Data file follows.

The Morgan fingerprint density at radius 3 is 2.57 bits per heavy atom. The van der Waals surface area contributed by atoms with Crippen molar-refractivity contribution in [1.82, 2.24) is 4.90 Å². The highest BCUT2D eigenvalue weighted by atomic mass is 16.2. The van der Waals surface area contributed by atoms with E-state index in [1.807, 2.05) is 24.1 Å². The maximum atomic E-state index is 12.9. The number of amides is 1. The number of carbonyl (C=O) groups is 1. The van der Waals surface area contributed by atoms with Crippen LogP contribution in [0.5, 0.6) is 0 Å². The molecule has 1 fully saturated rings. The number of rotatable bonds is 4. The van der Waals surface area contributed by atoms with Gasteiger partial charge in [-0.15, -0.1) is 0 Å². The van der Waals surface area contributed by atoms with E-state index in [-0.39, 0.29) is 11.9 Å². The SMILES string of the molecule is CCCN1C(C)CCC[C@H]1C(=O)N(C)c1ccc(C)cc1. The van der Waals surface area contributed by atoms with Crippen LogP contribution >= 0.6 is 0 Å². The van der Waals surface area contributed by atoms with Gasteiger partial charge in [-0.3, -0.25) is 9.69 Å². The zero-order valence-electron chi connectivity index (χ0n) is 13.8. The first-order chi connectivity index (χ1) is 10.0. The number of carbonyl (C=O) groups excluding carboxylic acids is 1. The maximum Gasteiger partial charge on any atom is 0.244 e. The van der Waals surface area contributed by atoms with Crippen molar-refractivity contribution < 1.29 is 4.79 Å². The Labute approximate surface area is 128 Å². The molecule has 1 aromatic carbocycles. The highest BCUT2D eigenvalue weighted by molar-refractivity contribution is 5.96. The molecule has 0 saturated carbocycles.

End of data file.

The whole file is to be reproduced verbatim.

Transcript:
The Morgan fingerprint density at radius 3 is 2.57 bits per heavy atom. The van der Waals surface area contributed by atoms with Crippen molar-refractivity contribution in [1.82, 2.24) is 4.90 Å². The highest BCUT2D eigenvalue weighted by atomic mass is 16.2. The van der Waals surface area contributed by atoms with E-state index in [1.807, 2.05) is 24.1 Å². The maximum atomic E-state index is 12.9. The number of amides is 1. The number of carbonyl (C=O) groups is 1. The van der Waals surface area contributed by atoms with Crippen LogP contribution in [0.5, 0.6) is 0 Å². The molecule has 1 fully saturated rings. The number of rotatable bonds is 4. The van der Waals surface area contributed by atoms with Gasteiger partial charge in [-0.15, -0.1) is 0 Å². The van der Waals surface area contributed by atoms with E-state index in [-0.39, 0.29) is 11.9 Å². The SMILES string of the molecule is CCCN1C(C)CCC[C@H]1C(=O)N(C)c1ccc(C)cc1. The van der Waals surface area contributed by atoms with Crippen LogP contribution >= 0.6 is 0 Å². The van der Waals surface area contributed by atoms with Gasteiger partial charge in [-0.3, -0.25) is 9.69 Å². The zero-order valence-electron chi connectivity index (χ0n) is 13.8. The first-order chi connectivity index (χ1) is 10.0. The number of carbonyl (C=O) groups excluding carboxylic acids is 1. The maximum Gasteiger partial charge on any atom is 0.244 e. The van der Waals surface area contributed by atoms with Crippen molar-refractivity contribution < 1.29 is 4.79 Å². The Labute approximate surface area is 128 Å². The molecule has 1 aromatic carbocycles. The highest BCUT2D eigenvalue weighted by molar-refractivity contribution is 5.96. The molecule has 0 saturated carbocycles.